Modern Motherhood: A Twitter turned blog chat

I missed the @womeninworld Twitter chat (#wiwchat) that presented these questions, but lucky for us The Mamafesto did not! She posted the questions from Thursday, January 26th’s chat and answered them herself on her blog. I think the questions are good questions, and as I was attempting to respond to her post, I just decided it would be easier to answer them here. I’d love it if you did the same, or tumble all your thoughts into my comments – that’s what comment boxes are for, right?

Q1 How has pop culture, media, politics (or policies?) shaped our idealized notions of motherhood?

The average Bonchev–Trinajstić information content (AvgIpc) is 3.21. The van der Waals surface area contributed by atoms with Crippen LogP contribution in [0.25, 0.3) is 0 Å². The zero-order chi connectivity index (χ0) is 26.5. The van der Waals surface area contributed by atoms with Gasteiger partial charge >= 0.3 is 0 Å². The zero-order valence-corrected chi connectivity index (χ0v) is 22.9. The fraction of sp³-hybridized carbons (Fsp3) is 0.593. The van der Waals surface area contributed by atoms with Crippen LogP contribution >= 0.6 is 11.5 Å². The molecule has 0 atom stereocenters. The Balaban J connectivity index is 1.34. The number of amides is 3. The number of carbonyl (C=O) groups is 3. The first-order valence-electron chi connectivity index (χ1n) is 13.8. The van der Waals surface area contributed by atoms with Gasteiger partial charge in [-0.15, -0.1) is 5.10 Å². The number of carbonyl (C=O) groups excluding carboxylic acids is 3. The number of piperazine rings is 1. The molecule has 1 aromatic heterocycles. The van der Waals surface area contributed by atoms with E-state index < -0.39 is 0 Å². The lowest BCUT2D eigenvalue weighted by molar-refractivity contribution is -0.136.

Well, the Cold War brought an aggressive “Motherhood is great! Take care of your family!” campaign from the U.S. government. If we could out procreate the Communists, we could save the world from their ways. June Cleaver was born of this push. And I don’t think we’ve really gotten out from under her. She’s been reincarnated in any number of sitcoms and movies over the last 50 years.

And I think the news teaches us how mothers are supposed to act by creating scandal from the behaviors of mothers. In fact, by reporting that they are mothers at all creates the image of a ‘bad mother’ thereby offering the ‘good mother’ a sigh of relief.

Q2 Can working mothers really ‘have it all,’ and how do you balance work and family life?